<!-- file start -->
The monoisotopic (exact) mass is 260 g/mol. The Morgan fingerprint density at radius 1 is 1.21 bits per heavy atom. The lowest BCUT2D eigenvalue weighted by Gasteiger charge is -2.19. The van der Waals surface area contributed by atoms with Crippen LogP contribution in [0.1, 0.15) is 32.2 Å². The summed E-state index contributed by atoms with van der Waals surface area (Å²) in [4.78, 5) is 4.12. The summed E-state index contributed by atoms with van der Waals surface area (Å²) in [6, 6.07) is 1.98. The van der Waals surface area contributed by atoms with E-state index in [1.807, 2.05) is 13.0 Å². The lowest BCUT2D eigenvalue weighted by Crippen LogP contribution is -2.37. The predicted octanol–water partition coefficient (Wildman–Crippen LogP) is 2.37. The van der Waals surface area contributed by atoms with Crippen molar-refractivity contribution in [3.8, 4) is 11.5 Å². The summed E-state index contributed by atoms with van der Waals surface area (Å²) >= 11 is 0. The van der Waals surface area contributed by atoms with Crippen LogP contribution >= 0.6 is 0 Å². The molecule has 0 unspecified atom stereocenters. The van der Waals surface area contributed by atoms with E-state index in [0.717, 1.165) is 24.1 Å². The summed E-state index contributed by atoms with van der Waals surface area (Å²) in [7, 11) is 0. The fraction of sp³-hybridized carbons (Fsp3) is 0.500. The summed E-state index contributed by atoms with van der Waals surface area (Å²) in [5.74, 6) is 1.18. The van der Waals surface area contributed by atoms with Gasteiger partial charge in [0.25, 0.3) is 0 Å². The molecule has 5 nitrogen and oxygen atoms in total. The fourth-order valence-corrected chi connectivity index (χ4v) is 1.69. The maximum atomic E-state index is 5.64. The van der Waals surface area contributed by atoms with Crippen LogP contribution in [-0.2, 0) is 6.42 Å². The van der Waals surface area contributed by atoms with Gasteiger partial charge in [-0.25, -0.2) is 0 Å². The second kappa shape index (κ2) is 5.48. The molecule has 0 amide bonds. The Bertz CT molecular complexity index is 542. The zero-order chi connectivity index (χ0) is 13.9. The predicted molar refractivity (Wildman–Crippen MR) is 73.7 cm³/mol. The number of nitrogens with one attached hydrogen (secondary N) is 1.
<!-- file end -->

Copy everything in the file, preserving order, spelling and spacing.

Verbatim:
The monoisotopic (exact) mass is 260 g/mol. The Morgan fingerprint density at radius 1 is 1.21 bits per heavy atom. The lowest BCUT2D eigenvalue weighted by Gasteiger charge is -2.19. The van der Waals surface area contributed by atoms with Crippen LogP contribution in [0.1, 0.15) is 32.2 Å². The summed E-state index contributed by atoms with van der Waals surface area (Å²) in [4.78, 5) is 4.12. The summed E-state index contributed by atoms with van der Waals surface area (Å²) in [6, 6.07) is 1.98. The van der Waals surface area contributed by atoms with E-state index in [1.807, 2.05) is 13.0 Å². The lowest BCUT2D eigenvalue weighted by Crippen LogP contribution is -2.37. The predicted octanol–water partition coefficient (Wildman–Crippen LogP) is 2.37. The van der Waals surface area contributed by atoms with Crippen molar-refractivity contribution in [3.8, 4) is 11.5 Å². The summed E-state index contributed by atoms with van der Waals surface area (Å²) >= 11 is 0. The van der Waals surface area contributed by atoms with Crippen LogP contribution >= 0.6 is 0 Å². The molecule has 0 unspecified atom stereocenters. The van der Waals surface area contributed by atoms with E-state index in [0.717, 1.165) is 24.1 Å². The summed E-state index contributed by atoms with van der Waals surface area (Å²) in [7, 11) is 0. The fraction of sp³-hybridized carbons (Fsp3) is 0.500. The summed E-state index contributed by atoms with van der Waals surface area (Å²) in [5.74, 6) is 1.18. The van der Waals surface area contributed by atoms with Gasteiger partial charge in [0.25, 0.3) is 0 Å². The molecule has 5 nitrogen and oxygen atoms in total. The fourth-order valence-corrected chi connectivity index (χ4v) is 1.69. The maximum atomic E-state index is 5.64. The van der Waals surface area contributed by atoms with Crippen LogP contribution in [-0.2, 0) is 6.42 Å². The van der Waals surface area contributed by atoms with Gasteiger partial charge in [-0.25, -0.2) is 0 Å². The second kappa shape index (κ2) is 5.48. The molecule has 0 amide bonds. The Bertz CT molecular complexity index is 542. The zero-order chi connectivity index (χ0) is 13.9. The predicted molar refractivity (Wildman–Crippen MR) is 73.7 cm³/mol. The number of nitrogens with one attached hydrogen (secondary N) is 1.